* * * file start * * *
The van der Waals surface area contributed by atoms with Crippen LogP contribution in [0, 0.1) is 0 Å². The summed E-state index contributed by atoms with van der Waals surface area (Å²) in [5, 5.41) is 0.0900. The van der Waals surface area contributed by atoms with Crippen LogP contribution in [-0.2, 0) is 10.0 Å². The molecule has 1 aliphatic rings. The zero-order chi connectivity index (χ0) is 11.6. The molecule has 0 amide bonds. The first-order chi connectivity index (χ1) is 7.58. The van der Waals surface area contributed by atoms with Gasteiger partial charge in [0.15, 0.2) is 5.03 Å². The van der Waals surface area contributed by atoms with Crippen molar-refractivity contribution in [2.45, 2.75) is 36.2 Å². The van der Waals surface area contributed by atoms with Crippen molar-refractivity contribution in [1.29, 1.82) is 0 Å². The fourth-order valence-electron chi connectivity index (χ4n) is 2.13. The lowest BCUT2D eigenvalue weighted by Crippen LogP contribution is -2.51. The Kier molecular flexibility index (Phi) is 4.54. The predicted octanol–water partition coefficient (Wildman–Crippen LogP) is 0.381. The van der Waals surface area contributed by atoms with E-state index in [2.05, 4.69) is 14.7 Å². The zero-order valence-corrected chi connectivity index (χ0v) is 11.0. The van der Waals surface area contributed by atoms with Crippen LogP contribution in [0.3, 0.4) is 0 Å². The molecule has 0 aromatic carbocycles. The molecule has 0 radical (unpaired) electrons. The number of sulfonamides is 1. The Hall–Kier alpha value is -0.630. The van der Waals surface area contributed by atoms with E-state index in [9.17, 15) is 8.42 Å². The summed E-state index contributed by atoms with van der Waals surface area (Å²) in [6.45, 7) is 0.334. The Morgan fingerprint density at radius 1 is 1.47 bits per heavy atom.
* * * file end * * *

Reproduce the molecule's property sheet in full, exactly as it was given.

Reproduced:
The van der Waals surface area contributed by atoms with Crippen LogP contribution in [0, 0.1) is 0 Å². The summed E-state index contributed by atoms with van der Waals surface area (Å²) in [5, 5.41) is 0.0900. The van der Waals surface area contributed by atoms with Crippen LogP contribution in [-0.2, 0) is 10.0 Å². The molecule has 1 aliphatic rings. The zero-order chi connectivity index (χ0) is 11.6. The molecule has 0 amide bonds. The first-order chi connectivity index (χ1) is 7.58. The van der Waals surface area contributed by atoms with Gasteiger partial charge in [0.15, 0.2) is 5.03 Å². The van der Waals surface area contributed by atoms with Crippen molar-refractivity contribution in [2.45, 2.75) is 36.2 Å². The van der Waals surface area contributed by atoms with Crippen molar-refractivity contribution in [1.29, 1.82) is 0 Å². The fourth-order valence-electron chi connectivity index (χ4n) is 2.13. The lowest BCUT2D eigenvalue weighted by Crippen LogP contribution is -2.51. The Kier molecular flexibility index (Phi) is 4.54. The predicted octanol–water partition coefficient (Wildman–Crippen LogP) is 0.381. The van der Waals surface area contributed by atoms with E-state index in [2.05, 4.69) is 14.7 Å². The zero-order valence-corrected chi connectivity index (χ0v) is 11.0. The van der Waals surface area contributed by atoms with Crippen LogP contribution in [0.3, 0.4) is 0 Å². The molecule has 0 aromatic carbocycles. The molecule has 0 radical (unpaired) electrons. The number of sulfonamides is 1. The Hall–Kier alpha value is -0.630. The van der Waals surface area contributed by atoms with E-state index in [9.17, 15) is 8.42 Å². The summed E-state index contributed by atoms with van der Waals surface area (Å²) in [6.45, 7) is 0.334. The Morgan fingerprint density at radius 1 is 1.47 bits per heavy atom.